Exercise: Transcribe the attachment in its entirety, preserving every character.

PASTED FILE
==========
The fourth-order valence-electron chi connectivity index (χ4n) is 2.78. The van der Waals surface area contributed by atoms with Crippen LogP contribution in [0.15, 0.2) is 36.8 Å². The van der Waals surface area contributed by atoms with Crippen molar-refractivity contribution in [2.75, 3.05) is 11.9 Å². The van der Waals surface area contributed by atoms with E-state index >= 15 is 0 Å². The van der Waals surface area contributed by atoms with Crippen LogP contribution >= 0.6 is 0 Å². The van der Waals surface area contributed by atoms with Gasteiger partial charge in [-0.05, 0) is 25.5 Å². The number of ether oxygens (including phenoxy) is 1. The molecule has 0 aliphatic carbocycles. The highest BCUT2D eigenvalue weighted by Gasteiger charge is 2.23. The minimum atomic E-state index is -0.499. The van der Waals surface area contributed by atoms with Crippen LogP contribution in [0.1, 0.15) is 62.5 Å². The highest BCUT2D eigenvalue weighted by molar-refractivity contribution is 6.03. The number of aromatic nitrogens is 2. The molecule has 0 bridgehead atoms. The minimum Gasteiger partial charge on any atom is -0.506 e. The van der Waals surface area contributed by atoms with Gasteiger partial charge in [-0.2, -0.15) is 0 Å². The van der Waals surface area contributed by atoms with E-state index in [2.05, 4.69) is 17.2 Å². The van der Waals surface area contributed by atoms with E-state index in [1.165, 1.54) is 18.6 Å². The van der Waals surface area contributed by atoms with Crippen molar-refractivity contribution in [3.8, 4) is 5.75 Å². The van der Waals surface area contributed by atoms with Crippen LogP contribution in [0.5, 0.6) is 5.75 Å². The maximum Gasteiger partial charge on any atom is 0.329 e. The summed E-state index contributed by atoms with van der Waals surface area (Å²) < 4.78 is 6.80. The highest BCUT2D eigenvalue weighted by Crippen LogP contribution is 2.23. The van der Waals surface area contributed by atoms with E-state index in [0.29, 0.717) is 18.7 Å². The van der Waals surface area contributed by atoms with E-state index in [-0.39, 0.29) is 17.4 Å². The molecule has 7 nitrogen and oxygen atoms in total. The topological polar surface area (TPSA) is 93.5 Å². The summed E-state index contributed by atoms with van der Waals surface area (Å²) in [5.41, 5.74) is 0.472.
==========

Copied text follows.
The fourth-order valence-electron chi connectivity index (χ4n) is 2.78. The van der Waals surface area contributed by atoms with Crippen LogP contribution in [0.15, 0.2) is 36.8 Å². The van der Waals surface area contributed by atoms with Crippen molar-refractivity contribution in [2.75, 3.05) is 11.9 Å². The van der Waals surface area contributed by atoms with E-state index >= 15 is 0 Å². The van der Waals surface area contributed by atoms with Crippen LogP contribution >= 0.6 is 0 Å². The van der Waals surface area contributed by atoms with Gasteiger partial charge in [-0.05, 0) is 25.5 Å². The number of ether oxygens (including phenoxy) is 1. The molecule has 0 aliphatic carbocycles. The highest BCUT2D eigenvalue weighted by Gasteiger charge is 2.23. The minimum atomic E-state index is -0.499. The van der Waals surface area contributed by atoms with Crippen LogP contribution in [0.1, 0.15) is 62.5 Å². The highest BCUT2D eigenvalue weighted by molar-refractivity contribution is 6.03. The number of aromatic nitrogens is 2. The molecule has 0 bridgehead atoms. The minimum Gasteiger partial charge on any atom is -0.506 e. The van der Waals surface area contributed by atoms with Gasteiger partial charge in [-0.2, -0.15) is 0 Å². The van der Waals surface area contributed by atoms with E-state index in [2.05, 4.69) is 17.2 Å². The van der Waals surface area contributed by atoms with E-state index in [1.165, 1.54) is 18.6 Å². The van der Waals surface area contributed by atoms with Crippen molar-refractivity contribution in [3.8, 4) is 5.75 Å². The van der Waals surface area contributed by atoms with Crippen LogP contribution in [0.5, 0.6) is 5.75 Å². The maximum Gasteiger partial charge on any atom is 0.329 e. The summed E-state index contributed by atoms with van der Waals surface area (Å²) < 4.78 is 6.80. The highest BCUT2D eigenvalue weighted by Crippen LogP contribution is 2.23. The van der Waals surface area contributed by atoms with E-state index in [0.29, 0.717) is 18.7 Å². The van der Waals surface area contributed by atoms with E-state index in [-0.39, 0.29) is 17.4 Å². The molecule has 7 nitrogen and oxygen atoms in total. The topological polar surface area (TPSA) is 93.5 Å². The summed E-state index contributed by atoms with van der Waals surface area (Å²) in [5.41, 5.74) is 0.472.